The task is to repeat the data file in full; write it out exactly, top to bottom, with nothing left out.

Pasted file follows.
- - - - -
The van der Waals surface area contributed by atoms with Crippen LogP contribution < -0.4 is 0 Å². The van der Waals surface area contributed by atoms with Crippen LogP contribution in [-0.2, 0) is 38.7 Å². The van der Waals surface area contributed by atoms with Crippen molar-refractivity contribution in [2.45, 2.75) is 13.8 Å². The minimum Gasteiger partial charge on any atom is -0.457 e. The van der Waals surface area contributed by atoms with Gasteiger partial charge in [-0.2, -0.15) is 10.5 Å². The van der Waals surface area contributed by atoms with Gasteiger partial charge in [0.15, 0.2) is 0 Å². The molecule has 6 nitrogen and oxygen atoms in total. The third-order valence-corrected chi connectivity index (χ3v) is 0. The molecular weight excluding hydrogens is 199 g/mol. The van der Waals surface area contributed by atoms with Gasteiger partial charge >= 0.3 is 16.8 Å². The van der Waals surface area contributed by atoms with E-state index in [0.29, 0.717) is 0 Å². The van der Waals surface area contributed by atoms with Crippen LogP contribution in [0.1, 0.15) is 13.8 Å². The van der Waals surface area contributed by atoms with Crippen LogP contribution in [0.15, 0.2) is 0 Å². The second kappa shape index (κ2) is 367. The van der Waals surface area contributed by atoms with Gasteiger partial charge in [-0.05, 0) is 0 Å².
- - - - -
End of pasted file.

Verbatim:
The van der Waals surface area contributed by atoms with Crippen LogP contribution < -0.4 is 0 Å². The van der Waals surface area contributed by atoms with Crippen LogP contribution in [-0.2, 0) is 38.7 Å². The van der Waals surface area contributed by atoms with Crippen molar-refractivity contribution in [2.45, 2.75) is 13.8 Å². The minimum Gasteiger partial charge on any atom is -0.457 e. The van der Waals surface area contributed by atoms with Gasteiger partial charge in [-0.2, -0.15) is 10.5 Å². The van der Waals surface area contributed by atoms with Gasteiger partial charge in [0.15, 0.2) is 0 Å². The molecule has 6 nitrogen and oxygen atoms in total. The third-order valence-corrected chi connectivity index (χ3v) is 0. The molecular weight excluding hydrogens is 199 g/mol. The van der Waals surface area contributed by atoms with Gasteiger partial charge >= 0.3 is 16.8 Å². The van der Waals surface area contributed by atoms with E-state index in [0.29, 0.717) is 0 Å². The van der Waals surface area contributed by atoms with Crippen LogP contribution in [0.1, 0.15) is 13.8 Å². The van der Waals surface area contributed by atoms with Crippen LogP contribution in [0.15, 0.2) is 0 Å². The second kappa shape index (κ2) is 367. The van der Waals surface area contributed by atoms with Gasteiger partial charge in [-0.05, 0) is 0 Å².